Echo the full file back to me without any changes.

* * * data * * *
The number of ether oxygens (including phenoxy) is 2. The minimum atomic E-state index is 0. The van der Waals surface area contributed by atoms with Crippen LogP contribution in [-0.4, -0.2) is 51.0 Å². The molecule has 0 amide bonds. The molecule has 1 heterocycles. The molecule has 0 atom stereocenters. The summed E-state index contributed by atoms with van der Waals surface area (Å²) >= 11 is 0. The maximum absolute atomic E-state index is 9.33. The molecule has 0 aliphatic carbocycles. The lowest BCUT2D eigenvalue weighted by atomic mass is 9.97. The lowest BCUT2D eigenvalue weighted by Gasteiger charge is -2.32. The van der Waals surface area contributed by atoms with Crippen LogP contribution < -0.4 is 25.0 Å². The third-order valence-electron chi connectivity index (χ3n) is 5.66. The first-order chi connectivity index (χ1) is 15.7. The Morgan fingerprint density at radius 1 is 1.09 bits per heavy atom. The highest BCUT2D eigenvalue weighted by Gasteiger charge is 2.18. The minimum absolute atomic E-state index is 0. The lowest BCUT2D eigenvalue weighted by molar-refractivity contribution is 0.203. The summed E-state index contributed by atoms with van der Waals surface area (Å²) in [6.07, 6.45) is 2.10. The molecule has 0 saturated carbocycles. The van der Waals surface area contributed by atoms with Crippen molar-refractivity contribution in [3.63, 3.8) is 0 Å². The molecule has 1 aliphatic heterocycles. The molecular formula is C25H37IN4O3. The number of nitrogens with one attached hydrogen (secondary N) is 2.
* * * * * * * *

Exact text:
The number of ether oxygens (including phenoxy) is 2. The minimum atomic E-state index is 0. The van der Waals surface area contributed by atoms with Crippen LogP contribution in [-0.4, -0.2) is 51.0 Å². The molecule has 0 amide bonds. The molecule has 1 heterocycles. The molecule has 0 atom stereocenters. The summed E-state index contributed by atoms with van der Waals surface area (Å²) >= 11 is 0. The maximum absolute atomic E-state index is 9.33. The molecule has 0 aliphatic carbocycles. The lowest BCUT2D eigenvalue weighted by atomic mass is 9.97. The lowest BCUT2D eigenvalue weighted by Gasteiger charge is -2.32. The van der Waals surface area contributed by atoms with Crippen LogP contribution < -0.4 is 25.0 Å². The third-order valence-electron chi connectivity index (χ3n) is 5.66. The first-order chi connectivity index (χ1) is 15.7. The Morgan fingerprint density at radius 1 is 1.09 bits per heavy atom. The highest BCUT2D eigenvalue weighted by Gasteiger charge is 2.18. The minimum absolute atomic E-state index is 0. The lowest BCUT2D eigenvalue weighted by molar-refractivity contribution is 0.203. The summed E-state index contributed by atoms with van der Waals surface area (Å²) in [6.07, 6.45) is 2.10. The molecule has 0 saturated carbocycles. The van der Waals surface area contributed by atoms with Crippen molar-refractivity contribution in [3.63, 3.8) is 0 Å². The molecule has 1 aliphatic heterocycles. The molecular formula is C25H37IN4O3. The number of nitrogens with one attached hydrogen (secondary N) is 2.